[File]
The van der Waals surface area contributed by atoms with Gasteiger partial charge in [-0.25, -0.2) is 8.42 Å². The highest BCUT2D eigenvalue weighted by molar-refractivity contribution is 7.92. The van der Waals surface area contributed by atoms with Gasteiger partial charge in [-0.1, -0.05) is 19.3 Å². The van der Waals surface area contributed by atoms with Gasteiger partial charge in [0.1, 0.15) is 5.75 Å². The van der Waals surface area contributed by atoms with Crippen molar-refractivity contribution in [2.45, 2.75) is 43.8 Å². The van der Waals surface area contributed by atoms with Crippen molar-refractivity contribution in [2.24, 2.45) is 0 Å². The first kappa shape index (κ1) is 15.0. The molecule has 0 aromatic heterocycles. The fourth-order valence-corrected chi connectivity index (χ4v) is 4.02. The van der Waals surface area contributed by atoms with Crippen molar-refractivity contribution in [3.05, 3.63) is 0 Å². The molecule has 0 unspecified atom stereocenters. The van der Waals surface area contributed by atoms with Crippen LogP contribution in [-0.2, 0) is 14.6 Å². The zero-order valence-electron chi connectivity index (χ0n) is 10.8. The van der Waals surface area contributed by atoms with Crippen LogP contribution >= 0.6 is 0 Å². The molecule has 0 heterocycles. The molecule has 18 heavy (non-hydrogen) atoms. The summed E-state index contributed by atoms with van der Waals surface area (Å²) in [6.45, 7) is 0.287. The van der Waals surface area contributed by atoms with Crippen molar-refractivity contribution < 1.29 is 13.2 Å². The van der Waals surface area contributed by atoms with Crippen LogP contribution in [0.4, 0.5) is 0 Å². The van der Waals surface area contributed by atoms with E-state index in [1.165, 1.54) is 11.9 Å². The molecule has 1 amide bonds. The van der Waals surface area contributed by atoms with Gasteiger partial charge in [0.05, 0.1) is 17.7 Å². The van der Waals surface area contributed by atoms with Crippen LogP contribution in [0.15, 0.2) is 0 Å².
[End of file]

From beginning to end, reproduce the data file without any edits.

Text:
The van der Waals surface area contributed by atoms with Gasteiger partial charge in [-0.25, -0.2) is 8.42 Å². The highest BCUT2D eigenvalue weighted by molar-refractivity contribution is 7.92. The van der Waals surface area contributed by atoms with Gasteiger partial charge in [-0.1, -0.05) is 19.3 Å². The van der Waals surface area contributed by atoms with Gasteiger partial charge in [0.1, 0.15) is 5.75 Å². The van der Waals surface area contributed by atoms with Crippen molar-refractivity contribution in [2.45, 2.75) is 43.8 Å². The van der Waals surface area contributed by atoms with Crippen molar-refractivity contribution in [2.24, 2.45) is 0 Å². The first kappa shape index (κ1) is 15.0. The molecule has 0 aromatic heterocycles. The fourth-order valence-corrected chi connectivity index (χ4v) is 4.02. The van der Waals surface area contributed by atoms with Crippen molar-refractivity contribution in [3.05, 3.63) is 0 Å². The molecule has 0 unspecified atom stereocenters. The van der Waals surface area contributed by atoms with Crippen LogP contribution in [-0.2, 0) is 14.6 Å². The zero-order valence-electron chi connectivity index (χ0n) is 10.8. The van der Waals surface area contributed by atoms with Crippen LogP contribution >= 0.6 is 0 Å². The molecule has 0 heterocycles. The molecule has 18 heavy (non-hydrogen) atoms. The summed E-state index contributed by atoms with van der Waals surface area (Å²) in [6.45, 7) is 0.287. The van der Waals surface area contributed by atoms with Crippen molar-refractivity contribution < 1.29 is 13.2 Å². The van der Waals surface area contributed by atoms with Crippen LogP contribution in [0.4, 0.5) is 0 Å². The van der Waals surface area contributed by atoms with E-state index in [1.165, 1.54) is 11.9 Å². The molecule has 1 amide bonds. The van der Waals surface area contributed by atoms with Gasteiger partial charge in [0.05, 0.1) is 17.7 Å². The van der Waals surface area contributed by atoms with Crippen LogP contribution in [0.15, 0.2) is 0 Å².